French wine output predicted to fall by 29% this year
French wine producers are expected to produce nearly a third of their usual wine output this year, according to France’s agricultural ministry.
The drop, which sees French wine output to fall by 29% this year compared with 2020, will mark the country’s lowest level in decades, the ministry’s Agreste statistics agency confirmed in a statement.
At 33.3 million hectolitres (880 million gallons), the harvest would reportedly be “below the levels of both 1991 and 2017, years that were also impacted by severe spring frosts,” Agreste said, adding that it would rival the country’s record lows of 1977.
French wine-producing regions were hit by freezing temperatures in early April and the severe frosts, combined with heavy summer rainfall has led to issues with mildew and severe vine damage.
For the Champagne region, its output was reportedly expected to fall by 36% from last year due to heavy summer rainfall contributing to mildew.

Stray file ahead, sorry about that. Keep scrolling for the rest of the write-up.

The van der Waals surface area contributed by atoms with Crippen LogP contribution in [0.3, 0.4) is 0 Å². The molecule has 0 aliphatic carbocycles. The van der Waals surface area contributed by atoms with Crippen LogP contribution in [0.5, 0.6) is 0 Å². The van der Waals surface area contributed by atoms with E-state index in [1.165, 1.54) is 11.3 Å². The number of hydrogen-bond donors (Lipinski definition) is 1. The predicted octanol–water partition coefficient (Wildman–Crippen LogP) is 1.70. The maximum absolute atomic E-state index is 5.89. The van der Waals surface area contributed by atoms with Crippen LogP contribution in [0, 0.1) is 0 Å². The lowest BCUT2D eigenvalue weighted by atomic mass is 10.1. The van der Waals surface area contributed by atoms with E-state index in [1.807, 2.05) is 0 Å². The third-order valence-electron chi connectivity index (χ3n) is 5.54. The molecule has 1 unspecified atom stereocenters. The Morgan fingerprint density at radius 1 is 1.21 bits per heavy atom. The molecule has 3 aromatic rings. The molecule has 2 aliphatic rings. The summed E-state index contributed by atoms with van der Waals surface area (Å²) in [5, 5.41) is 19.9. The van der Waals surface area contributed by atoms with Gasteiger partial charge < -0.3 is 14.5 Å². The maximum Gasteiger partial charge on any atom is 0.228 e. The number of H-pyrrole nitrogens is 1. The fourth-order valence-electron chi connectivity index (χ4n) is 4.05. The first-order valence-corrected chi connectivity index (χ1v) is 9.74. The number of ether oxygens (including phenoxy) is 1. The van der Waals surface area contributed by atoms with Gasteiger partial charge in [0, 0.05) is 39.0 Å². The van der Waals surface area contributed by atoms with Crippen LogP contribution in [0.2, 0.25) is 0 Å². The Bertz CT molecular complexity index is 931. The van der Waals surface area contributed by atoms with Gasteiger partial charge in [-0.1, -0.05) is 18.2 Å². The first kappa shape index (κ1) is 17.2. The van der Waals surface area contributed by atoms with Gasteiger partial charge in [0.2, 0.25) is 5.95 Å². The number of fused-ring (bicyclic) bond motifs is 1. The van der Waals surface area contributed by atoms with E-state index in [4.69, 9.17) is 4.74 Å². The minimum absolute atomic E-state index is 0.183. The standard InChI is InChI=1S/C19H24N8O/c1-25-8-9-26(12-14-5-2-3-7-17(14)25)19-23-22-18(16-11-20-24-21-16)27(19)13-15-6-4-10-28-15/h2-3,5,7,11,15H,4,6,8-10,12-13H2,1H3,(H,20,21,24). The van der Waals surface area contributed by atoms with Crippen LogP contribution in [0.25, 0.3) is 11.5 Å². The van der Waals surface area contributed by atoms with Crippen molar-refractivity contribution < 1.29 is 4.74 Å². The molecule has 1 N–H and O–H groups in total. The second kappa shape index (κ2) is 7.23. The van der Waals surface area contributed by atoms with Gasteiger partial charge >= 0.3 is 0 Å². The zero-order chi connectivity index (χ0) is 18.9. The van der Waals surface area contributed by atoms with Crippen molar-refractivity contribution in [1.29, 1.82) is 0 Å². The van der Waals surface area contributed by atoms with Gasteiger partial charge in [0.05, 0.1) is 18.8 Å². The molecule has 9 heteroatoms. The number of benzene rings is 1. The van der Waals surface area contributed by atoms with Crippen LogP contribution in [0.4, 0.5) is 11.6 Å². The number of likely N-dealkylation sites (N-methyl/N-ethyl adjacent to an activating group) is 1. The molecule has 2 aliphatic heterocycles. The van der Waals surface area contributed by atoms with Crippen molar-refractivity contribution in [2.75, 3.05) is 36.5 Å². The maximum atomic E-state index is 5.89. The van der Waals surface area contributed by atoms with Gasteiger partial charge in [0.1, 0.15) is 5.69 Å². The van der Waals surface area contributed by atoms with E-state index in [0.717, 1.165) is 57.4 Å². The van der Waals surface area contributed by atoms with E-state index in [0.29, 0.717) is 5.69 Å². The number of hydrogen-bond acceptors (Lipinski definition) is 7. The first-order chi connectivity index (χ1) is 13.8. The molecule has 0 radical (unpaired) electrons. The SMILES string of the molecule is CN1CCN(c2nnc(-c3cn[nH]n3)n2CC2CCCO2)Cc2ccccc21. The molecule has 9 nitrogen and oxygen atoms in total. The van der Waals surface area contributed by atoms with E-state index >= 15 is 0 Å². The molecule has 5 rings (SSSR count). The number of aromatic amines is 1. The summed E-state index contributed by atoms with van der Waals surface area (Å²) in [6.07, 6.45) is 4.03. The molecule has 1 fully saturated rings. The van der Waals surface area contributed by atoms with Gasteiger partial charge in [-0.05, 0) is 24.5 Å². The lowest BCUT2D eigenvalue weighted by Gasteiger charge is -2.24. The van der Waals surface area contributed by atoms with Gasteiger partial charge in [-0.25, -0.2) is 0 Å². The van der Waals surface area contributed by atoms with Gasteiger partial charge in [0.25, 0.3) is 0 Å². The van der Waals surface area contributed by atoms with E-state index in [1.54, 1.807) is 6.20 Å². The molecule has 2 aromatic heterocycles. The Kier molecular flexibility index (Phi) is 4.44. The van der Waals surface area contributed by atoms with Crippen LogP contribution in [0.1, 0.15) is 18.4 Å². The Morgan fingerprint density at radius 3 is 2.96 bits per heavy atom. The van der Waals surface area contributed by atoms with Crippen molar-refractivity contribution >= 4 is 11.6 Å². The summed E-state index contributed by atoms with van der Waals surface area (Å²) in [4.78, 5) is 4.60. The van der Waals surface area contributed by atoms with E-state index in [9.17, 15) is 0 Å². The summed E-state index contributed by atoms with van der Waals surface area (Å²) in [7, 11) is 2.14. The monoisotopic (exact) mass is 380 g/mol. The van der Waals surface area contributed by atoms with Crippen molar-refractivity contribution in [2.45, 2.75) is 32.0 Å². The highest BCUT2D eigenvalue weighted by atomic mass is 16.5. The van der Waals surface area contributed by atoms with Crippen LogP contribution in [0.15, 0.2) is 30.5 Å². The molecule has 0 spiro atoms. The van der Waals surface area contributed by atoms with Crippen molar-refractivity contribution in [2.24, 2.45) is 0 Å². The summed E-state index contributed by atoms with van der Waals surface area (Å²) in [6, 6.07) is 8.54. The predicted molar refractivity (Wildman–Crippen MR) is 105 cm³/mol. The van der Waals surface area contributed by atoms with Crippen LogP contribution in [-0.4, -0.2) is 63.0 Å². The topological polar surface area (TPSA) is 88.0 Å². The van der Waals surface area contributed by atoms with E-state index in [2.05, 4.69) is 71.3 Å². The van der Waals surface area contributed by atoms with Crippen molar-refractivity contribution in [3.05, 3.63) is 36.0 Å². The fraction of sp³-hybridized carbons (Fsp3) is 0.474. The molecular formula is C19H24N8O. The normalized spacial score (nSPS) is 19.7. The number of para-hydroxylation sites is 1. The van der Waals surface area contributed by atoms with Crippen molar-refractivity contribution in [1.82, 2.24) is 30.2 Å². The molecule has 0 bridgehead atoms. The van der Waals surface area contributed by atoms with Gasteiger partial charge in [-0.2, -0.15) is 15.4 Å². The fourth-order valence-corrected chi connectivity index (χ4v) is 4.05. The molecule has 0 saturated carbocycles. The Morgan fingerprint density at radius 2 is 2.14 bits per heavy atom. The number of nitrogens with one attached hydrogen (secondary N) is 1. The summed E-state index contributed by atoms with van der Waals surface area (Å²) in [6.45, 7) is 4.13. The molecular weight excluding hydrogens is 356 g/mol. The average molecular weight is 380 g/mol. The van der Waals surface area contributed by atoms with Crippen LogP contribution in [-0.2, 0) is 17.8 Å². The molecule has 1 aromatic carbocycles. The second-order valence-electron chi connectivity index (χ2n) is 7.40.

The Burgundy-Beaujolais region was also severely hit, according to the ministry, with total output seen falling 47% from last year as a result of frost and hail affecting the harvest.
The Bordeaux region, which has seen its output falling by 25% from last year. The Sauvignon growing area in the Bordeaux region was hit by frosts affecting white wine output, according to Reuters, which also highlighted how Merlot grapes, used in Saint-Emilion and Pomerol, had also suffered.
For Languedoc-Roussillon, output was reportedly predicted to fall 32% from last year, enduring damage from dry weather.
Earlier this year, we reported that the anticipated spring frosts in France could cost the industry as much as €2 billion due to the damage done to budding vines. However, the true cost of the climate on French vineyards and the French wine sector in the longer term is still yet to be seen.